Above the Canopy

Great egret feeding on small fish and snails in kelp beds off Lovers Point, Pacific Grove, California

Great egret feeding on small fish and snails in kelp beds off Lovers Point, Pacific Grove, California. Photo by author.

Having had the pleasure and privilege of diving in California’s kelp forests from San Diego to Monterey, I would describe it as a surreal, almost religious experience—witnessing underwater cathedrals rising a hundred feet from the ocean floor to the surface canopy—bathed in dappled sunlight and teeming with life of every shape and color. Giant kelp provides food and shelter for literally thousands of mammal, bird, fish, and invertebrate species. Until recently, I hadn’t realized that it also provides an abundance of wildlife habitat above the canopy.

Kathy and I spent a day in late August kayaking off the coast of Pacific Grove, a sleepy little coastal town in Monterey County, California. With a high pressure weather system in place, the ocean was unusually calm and the water was crystal clear. There had been recent reports of humpback whales venturing close to shore and surfacing near kayakers, so I prepared our camera for any opportunity that might come our way.

“This would have been a great day for diving,” I said, paddling outside the cove and into the open ocean. Looking back, I noticed a harbor seal following closely behind Kathy’s kayak.

“Who’s your friend?” I asked.

“He’s been popping up beside me ever since we left shore,” said Kathy. “These little guys seem to be very curious.”

Elegant terns feeding young in kelp beds off Lovers Cove, Pacific Grove, California

Elegant terns feeding young in kelp beds off Lovers Cove, Pacific Grove, California. Photo by author.

Heading southwest, we entered a kelp bed the size of a small town and extending a half mile out to sea. Birds were everywhere—not just cormorants, gulls, and pelicans, as you might expect—but egrets, herons, terns, and shorebirds. I photographed a great egret that was using the floating kelp canopy as a platform for spearing snails and small fish.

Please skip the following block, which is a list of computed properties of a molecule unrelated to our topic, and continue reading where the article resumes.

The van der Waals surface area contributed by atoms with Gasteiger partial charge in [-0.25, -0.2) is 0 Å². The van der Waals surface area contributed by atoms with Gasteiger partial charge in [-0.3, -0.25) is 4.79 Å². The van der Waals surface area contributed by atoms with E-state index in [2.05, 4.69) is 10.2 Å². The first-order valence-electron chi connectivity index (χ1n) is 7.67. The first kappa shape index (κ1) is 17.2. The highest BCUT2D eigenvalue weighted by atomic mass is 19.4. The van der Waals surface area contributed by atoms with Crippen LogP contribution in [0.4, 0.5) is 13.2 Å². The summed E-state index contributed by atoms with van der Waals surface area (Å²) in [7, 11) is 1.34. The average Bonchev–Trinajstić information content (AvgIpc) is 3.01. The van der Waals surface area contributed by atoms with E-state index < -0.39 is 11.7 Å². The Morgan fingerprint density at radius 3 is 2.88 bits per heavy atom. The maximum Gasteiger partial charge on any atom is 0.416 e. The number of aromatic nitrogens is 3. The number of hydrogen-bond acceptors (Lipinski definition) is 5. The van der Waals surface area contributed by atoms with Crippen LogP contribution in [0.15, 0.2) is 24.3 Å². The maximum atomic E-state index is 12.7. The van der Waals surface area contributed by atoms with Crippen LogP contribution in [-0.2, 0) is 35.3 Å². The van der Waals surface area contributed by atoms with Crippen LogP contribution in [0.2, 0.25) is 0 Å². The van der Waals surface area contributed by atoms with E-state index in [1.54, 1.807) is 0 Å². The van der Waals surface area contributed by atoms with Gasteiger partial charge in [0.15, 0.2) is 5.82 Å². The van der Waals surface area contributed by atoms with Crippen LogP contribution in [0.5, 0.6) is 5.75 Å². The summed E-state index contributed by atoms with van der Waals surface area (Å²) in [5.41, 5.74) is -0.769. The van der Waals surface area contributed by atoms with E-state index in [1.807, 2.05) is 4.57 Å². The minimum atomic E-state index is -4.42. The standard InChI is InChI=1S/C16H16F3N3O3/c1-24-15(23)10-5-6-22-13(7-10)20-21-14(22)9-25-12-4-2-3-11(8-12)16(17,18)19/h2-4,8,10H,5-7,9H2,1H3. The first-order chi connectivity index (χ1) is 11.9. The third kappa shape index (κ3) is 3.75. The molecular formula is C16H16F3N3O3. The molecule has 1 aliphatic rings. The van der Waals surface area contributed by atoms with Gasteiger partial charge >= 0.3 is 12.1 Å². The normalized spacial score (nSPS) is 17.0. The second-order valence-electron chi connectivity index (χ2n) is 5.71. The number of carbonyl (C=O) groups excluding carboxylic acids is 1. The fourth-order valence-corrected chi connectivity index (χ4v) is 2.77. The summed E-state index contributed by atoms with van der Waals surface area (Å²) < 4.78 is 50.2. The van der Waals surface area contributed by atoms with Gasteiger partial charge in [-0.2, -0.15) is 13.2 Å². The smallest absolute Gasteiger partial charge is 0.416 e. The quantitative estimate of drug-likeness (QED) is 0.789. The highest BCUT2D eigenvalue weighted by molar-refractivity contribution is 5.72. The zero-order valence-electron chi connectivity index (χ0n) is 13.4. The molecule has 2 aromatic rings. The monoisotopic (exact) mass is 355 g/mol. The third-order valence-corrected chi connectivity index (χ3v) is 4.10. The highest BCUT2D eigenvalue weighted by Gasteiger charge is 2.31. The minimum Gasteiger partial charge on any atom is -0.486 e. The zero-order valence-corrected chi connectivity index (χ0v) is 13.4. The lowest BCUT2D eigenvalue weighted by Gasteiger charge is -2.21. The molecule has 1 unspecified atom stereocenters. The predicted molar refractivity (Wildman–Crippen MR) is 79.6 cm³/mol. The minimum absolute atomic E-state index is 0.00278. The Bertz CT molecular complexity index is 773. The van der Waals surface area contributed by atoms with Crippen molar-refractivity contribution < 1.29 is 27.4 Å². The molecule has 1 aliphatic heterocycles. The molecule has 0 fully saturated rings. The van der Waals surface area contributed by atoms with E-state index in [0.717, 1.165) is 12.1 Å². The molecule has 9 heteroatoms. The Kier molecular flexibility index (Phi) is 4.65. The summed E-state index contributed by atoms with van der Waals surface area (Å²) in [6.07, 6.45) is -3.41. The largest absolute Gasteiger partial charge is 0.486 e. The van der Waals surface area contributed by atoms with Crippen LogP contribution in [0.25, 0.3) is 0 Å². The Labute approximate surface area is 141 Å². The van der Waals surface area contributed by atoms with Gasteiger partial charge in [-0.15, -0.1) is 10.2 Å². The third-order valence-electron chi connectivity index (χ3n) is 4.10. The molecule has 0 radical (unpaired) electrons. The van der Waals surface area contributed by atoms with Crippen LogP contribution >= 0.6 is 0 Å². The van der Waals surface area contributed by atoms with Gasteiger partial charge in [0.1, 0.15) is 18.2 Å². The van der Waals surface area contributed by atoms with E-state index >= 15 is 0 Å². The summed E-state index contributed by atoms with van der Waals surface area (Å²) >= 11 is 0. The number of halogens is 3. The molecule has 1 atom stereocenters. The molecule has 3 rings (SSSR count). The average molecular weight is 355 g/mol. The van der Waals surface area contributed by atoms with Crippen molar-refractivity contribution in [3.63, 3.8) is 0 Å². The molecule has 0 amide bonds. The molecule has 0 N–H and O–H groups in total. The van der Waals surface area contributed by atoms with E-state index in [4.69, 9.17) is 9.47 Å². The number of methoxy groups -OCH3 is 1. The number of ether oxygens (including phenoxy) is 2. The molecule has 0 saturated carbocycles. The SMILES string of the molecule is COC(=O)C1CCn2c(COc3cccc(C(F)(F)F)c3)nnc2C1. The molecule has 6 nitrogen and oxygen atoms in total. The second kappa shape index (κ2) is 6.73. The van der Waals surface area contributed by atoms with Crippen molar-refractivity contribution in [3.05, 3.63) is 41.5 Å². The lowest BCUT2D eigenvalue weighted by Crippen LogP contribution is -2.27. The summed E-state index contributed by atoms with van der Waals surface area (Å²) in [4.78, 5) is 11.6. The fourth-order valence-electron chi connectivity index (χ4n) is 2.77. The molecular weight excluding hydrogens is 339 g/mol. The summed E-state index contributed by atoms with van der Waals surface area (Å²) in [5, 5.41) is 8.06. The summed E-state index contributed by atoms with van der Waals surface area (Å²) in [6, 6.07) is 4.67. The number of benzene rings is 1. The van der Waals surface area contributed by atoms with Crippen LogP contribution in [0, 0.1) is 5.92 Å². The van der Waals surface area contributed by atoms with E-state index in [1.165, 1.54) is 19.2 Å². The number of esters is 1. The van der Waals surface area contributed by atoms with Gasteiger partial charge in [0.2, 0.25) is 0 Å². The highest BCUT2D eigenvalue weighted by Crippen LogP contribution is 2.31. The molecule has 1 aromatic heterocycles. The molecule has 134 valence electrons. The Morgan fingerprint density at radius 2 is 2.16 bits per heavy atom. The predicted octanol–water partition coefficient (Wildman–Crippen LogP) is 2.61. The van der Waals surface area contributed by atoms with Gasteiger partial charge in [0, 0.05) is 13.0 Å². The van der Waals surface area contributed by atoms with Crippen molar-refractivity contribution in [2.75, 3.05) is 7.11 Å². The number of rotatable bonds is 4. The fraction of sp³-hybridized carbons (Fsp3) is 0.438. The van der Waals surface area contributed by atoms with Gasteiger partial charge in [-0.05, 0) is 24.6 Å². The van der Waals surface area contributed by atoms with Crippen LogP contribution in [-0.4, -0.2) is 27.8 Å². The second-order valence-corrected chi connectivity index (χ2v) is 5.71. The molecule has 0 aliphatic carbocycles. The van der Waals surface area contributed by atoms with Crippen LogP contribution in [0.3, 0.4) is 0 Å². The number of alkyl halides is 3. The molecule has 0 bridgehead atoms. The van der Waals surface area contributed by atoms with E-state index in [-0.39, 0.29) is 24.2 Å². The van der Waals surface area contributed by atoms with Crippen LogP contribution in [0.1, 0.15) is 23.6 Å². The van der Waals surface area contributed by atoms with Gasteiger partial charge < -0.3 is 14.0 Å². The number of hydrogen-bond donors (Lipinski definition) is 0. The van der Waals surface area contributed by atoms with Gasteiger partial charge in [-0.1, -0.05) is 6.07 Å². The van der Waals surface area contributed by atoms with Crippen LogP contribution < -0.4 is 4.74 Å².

“We called this seaweed when I was a kid,” I said, maneuvering up and over a series of gentle groundswells.

“I think most people still do,” said Kathy.

“When I think of weeds, I think of dandelions and Bermuda grass,” I said. “Something as important to the ocean ecosystem as giant kelp shouldn’t be called a ‘weed.’”

“Did you know that kelp is a type of brown algae?” said Kathy. “It’s supposed to be one of the fastest growing organisms on Earth, growing something like two feet a day.”

“Always the science teacher,” I said. Just then a bull sea lion surfaced in front of me. Startled by my presence, it dove immediately, splashing water on the bow of my kayak. I watched, apprehensively, as the eight-foot, seven-hundred-pound pinniped passed beneath my narrow boat, so close I could have reached down and touched his golden fur. Not exactly a whale, but exciting, nonetheless!

Sea otters engaged in mating ritual in kelp beds off Lovers Cove, Pacific Grove, California

Sea otters engaged in mating ritual in kelp beds off Lovers Cove, Pacific Grove, California. Photo by author.

Further out, we spotted a flock of elegant terns perched on an isolated raft of floating kelp. The adult birds were flying off and returning with small fish for the raucous juveniles. Paddling into the wind, I reached a point within range of our 300mm lens and still far enough away so as not to disturb the birds. The trick was keeping the birds in focus long enough to press the shutter, while continually bobbing up and down in the oncoming swells. I gained a new respect for wildlife photographers.

The highlight of the day’s kayaking adventure was a pair of preoccupied sea otters who had no idea they were being photographed. Bobbing up and down, whirling round and round, they wrapped themselves in the stipes and blades of the kelp canopy. I had known that otters anchored themselves in kelp to keep from floating away and becoming shark victims while sleeping, but didn’t know that kelp also provided a safe haven during the mating ritual. I figured it was only fitting: Sea otters are instrumental in keeping urchin numbers under control, preventing kelp forests from being wiped out by these ravenous echinoderms.

Sea otters engaged in mating ritual off Lovers Cove, Pacific Grove, California

Sea otters engaged in mating ritual off Lovers Cove, Pacific Grove, California. Photo by author.

Heading back to shore, Kathy and I marveled at all the wildlife we had seen. Diving in the kelp forest would have been a fantastic experience, but exploring from our kayaks was hard to beat.

The next time you’re walking on the beach and find a pile of “seaweed” washed up on shore, think about where it came from and the life-giving role giant kelp plays, not just below the ocean’s surface, but above the canopy.

This piece originally appeared in my August 6, 2014 “On Patrol” column at MyOutdoorBuddy.com. Its format has been modified for posting on this blog.

A Hot Summer’s Day on Chico Creek

Chico Creek I’ve been exploring Northern California’s streams−above and below the surface−for most of my life. One of my most memorable adventures took place on a hot summer’s day in 1964, not long after my sixteenth birthday. My fishing buddy, Paul Martens, had heard that some trophy browns could be caught in upper Chico Creek. The only way into this treacherously steep canyon was an overgrown Caterpillar track that hadn’t been traveled or maintained in years. Throwing caution to the wind, I shoved my 1947 Chevy pickup into first gear, gingerly stepped on the gas, and inched down the steep embankment.